Mar 19

[first performance: 19 March]


[the two characters talk about a dance]

Sir Hans.  George, so ’twas you rasp’d up the fiddle for them?

George.  Yes, Sir, so we had no fiddler to pay.

Sir Hans.  Psha!  I’d hire Handel’s anniversary band to see you dance the Cameronian Rant with Augusta.  This scheme of leaving her at large wo’nt do—she’ll be snapt up.[1]




Jun 19

[Anna Seward to Mrs Hayley, 19 June 1795.]


            The musical opinions expressed in your last do not coincide with Giovanni’s and mine, to whom the choruses of Handel are dearer than any other species of music.  The exhilaration and rapture with which they inspire me are extreme; so is the admiration they excite of the genius and skill of that great master, as the “volant fugue” bursts from every part of the orchestra successively; the leading air supplied, in turn, by the various orders of voices, and sustained by the rich fullness of the inner harmonies.

            Every person here and elsewhere, that I have heard mention K——, except yourself, pronounce [70] him detestable as an oratorio singer; that his coarse tones, flourishing, and gaudy style of expression, outrage the chaste delicacy of Handel’s softer song, nor less the sacred energies of his bolder strains.[2]






[bibliographical note: originally published in 31 parts, parts 10–31, including the following excerpt, are dated 1795]




[… 239 …]


In fancy I jok’d with his GRACE,

  And felt a huge torrent of bliss—

Then I flatter’d the Duchess’s face,

  And whisper’d love-stories to Miss.


In fancy his GRACE I beheld,

  Heard his mouth with sound criticism ope;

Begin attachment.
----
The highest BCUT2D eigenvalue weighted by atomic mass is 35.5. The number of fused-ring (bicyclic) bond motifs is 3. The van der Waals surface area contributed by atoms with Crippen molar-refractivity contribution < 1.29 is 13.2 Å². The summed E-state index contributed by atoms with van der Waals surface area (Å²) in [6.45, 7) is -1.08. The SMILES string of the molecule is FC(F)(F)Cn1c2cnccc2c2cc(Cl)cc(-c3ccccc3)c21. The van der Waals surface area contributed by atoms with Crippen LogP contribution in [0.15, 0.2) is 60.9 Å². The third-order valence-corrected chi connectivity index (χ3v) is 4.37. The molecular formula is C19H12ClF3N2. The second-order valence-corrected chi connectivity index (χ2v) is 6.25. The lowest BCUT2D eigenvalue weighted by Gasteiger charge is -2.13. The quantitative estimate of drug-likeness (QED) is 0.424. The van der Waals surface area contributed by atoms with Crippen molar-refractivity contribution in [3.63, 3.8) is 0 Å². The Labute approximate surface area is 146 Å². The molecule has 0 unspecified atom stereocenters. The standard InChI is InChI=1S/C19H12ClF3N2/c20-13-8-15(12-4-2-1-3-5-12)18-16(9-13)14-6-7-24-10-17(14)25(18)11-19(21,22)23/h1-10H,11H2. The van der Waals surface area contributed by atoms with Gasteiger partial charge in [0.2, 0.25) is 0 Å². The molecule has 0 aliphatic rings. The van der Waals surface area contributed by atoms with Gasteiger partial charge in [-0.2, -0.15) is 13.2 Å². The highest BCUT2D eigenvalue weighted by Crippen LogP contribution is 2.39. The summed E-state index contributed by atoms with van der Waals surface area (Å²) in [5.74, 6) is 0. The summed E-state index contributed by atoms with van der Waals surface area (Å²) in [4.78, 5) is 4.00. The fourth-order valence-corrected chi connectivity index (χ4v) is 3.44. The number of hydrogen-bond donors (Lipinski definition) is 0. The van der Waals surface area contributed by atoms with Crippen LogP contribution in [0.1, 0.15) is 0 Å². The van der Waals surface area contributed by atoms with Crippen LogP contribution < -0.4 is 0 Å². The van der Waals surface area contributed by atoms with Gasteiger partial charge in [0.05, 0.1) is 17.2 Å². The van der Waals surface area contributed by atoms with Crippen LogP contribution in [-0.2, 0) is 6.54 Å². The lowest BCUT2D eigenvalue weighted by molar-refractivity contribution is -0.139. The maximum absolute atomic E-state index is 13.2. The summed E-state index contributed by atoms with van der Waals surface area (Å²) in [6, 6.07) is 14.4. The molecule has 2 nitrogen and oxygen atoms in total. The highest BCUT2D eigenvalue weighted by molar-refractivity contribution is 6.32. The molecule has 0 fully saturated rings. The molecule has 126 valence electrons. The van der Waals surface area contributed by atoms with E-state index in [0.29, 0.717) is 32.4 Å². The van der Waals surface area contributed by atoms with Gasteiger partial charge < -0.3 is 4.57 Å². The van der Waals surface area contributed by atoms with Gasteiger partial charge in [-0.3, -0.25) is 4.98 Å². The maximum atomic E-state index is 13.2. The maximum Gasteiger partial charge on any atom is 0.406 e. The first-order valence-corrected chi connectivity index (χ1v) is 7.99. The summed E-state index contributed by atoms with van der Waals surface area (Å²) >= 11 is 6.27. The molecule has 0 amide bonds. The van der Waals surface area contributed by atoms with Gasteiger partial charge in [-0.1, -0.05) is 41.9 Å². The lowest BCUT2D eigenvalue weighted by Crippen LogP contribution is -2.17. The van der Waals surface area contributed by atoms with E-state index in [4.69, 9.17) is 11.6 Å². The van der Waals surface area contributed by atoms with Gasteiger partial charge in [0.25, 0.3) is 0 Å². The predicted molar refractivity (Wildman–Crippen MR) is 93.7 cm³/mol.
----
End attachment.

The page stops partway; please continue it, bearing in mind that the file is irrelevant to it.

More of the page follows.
That mouth most deliciously swell’d

  With quotations from DRYDEN and POPE.


In fancy I heard him aloud

  Read his prologue so sweet to his guests;

Saw wonderment stare from the croud,

  And rapture burst wild from their breasts.


Now I heard him delightfully thrum;

  Now in praise of old music a raver;

Now HANDEL’s huge choruses hum;

  Now a critic on crotchet and quaver.





[…] For the Organ, you will excuse the digression, may justly be compared to a full band, it being the representative of all, or at least the greater part of instruments known.  Let me be indulged likewise in observing, that it not only is the most noble, but, if we do not discredit historical evidence, the most ancient of all others.  All instruments indeed, after the Organ, appear to a manifest disadvantage; and, when the instruments is in the hands of a skilful performer, the most powerful band must follow its lead.  A striking instance of this was, at the late Commemoration of Handel, in Westminster Abbey, universally felt and acknowledged.  The circumstance I allude to, is where Mr. Bates, on an Organ made by Green, exerted himself in so judicious and masterly a manner, as to make the most potent of all Bands, hitherto heard in this, or in any other Kingdom, obey in every Chord.  The organ likewise bears a sacred distinction in the Church, and is preferred before all instruments for that solemn service.


Mr. Handel’s music, for the practice of all who wish to become good performers on the Organ, particularly his Overtures and Choruses, I would wish principally to recommend.[4]






            When Cardinal d’Estrées was at Rome, he praised Corelli’s Sonatas very much before that exquisite Author.  “Sir,” replied Corelli, “if they have any merit, it is because I have studied Lulli.”  Handel himself has imitated Lulli in many of his Overtures.[5]



[1] John O’Ke[e]ffe, Life’s Vagaries (London: G. Woodfall, 1795), 63.

[2] Letters of Anna Seward: written between the Years 1784 and 1807, 6 vols. (Edinburgh: A. Constable, 1811), 4:69–70.

[3] Peter Pindar [=John Wolcot], Pindariana; Or Peter’s Portfolio (London: T. Spilsbury and Son, 1794), 238–39.

[4] Jonas Blewitt, A Complete Treatise on the Organ… (London: Longman and Broderip, [ca 1795]), 7, 8.

[5] [William Seward], Anecdotes of Some Distinguished Persons, chiefly of the Present and Two Preceding Centuries, 4 vols. (London: T. Cadell, Jun. and W. Davies, 1795), 2:190.